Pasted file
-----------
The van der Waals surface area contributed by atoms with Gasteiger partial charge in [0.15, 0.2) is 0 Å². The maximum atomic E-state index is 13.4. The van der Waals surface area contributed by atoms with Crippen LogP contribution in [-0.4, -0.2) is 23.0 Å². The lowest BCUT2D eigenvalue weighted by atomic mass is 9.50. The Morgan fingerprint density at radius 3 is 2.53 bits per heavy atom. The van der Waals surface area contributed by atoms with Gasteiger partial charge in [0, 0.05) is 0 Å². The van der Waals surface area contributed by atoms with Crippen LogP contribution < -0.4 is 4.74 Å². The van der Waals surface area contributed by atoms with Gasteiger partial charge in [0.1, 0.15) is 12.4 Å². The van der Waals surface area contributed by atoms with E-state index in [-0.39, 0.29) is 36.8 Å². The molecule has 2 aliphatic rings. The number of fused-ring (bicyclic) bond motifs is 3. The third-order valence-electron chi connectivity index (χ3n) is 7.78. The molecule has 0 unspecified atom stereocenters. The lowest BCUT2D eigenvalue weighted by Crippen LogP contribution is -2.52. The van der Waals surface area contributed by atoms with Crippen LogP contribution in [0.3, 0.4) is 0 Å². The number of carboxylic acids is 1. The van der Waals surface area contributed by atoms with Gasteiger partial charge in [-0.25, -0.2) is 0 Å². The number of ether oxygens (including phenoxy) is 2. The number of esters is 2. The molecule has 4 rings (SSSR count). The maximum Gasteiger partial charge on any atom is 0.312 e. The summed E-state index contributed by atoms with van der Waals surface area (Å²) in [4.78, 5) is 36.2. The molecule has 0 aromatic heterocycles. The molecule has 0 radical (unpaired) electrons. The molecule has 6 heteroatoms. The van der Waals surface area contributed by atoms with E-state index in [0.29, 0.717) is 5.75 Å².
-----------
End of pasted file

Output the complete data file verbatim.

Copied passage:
The van der Waals surface area contributed by atoms with Gasteiger partial charge in [0.15, 0.2) is 0 Å². The maximum atomic E-state index is 13.4. The van der Waals surface area contributed by atoms with Crippen LogP contribution in [-0.4, -0.2) is 23.0 Å². The lowest BCUT2D eigenvalue weighted by atomic mass is 9.50. The Morgan fingerprint density at radius 3 is 2.53 bits per heavy atom. The van der Waals surface area contributed by atoms with Gasteiger partial charge in [0, 0.05) is 0 Å². The van der Waals surface area contributed by atoms with Crippen LogP contribution < -0.4 is 4.74 Å². The van der Waals surface area contributed by atoms with Gasteiger partial charge in [0.1, 0.15) is 12.4 Å². The van der Waals surface area contributed by atoms with E-state index in [-0.39, 0.29) is 36.8 Å². The molecule has 2 aliphatic rings. The number of fused-ring (bicyclic) bond motifs is 3. The third-order valence-electron chi connectivity index (χ3n) is 7.78. The molecule has 0 unspecified atom stereocenters. The lowest BCUT2D eigenvalue weighted by Crippen LogP contribution is -2.52. The van der Waals surface area contributed by atoms with Crippen LogP contribution in [0.3, 0.4) is 0 Å². The number of carboxylic acids is 1. The van der Waals surface area contributed by atoms with Gasteiger partial charge in [-0.25, -0.2) is 0 Å². The number of ether oxygens (including phenoxy) is 2. The number of esters is 2. The molecule has 4 rings (SSSR count). The maximum Gasteiger partial charge on any atom is 0.312 e. The summed E-state index contributed by atoms with van der Waals surface area (Å²) in [4.78, 5) is 36.2. The molecule has 0 aromatic heterocycles. The molecule has 0 radical (unpaired) electrons. The molecule has 6 heteroatoms. The van der Waals surface area contributed by atoms with E-state index in [0.29, 0.717) is 5.75 Å².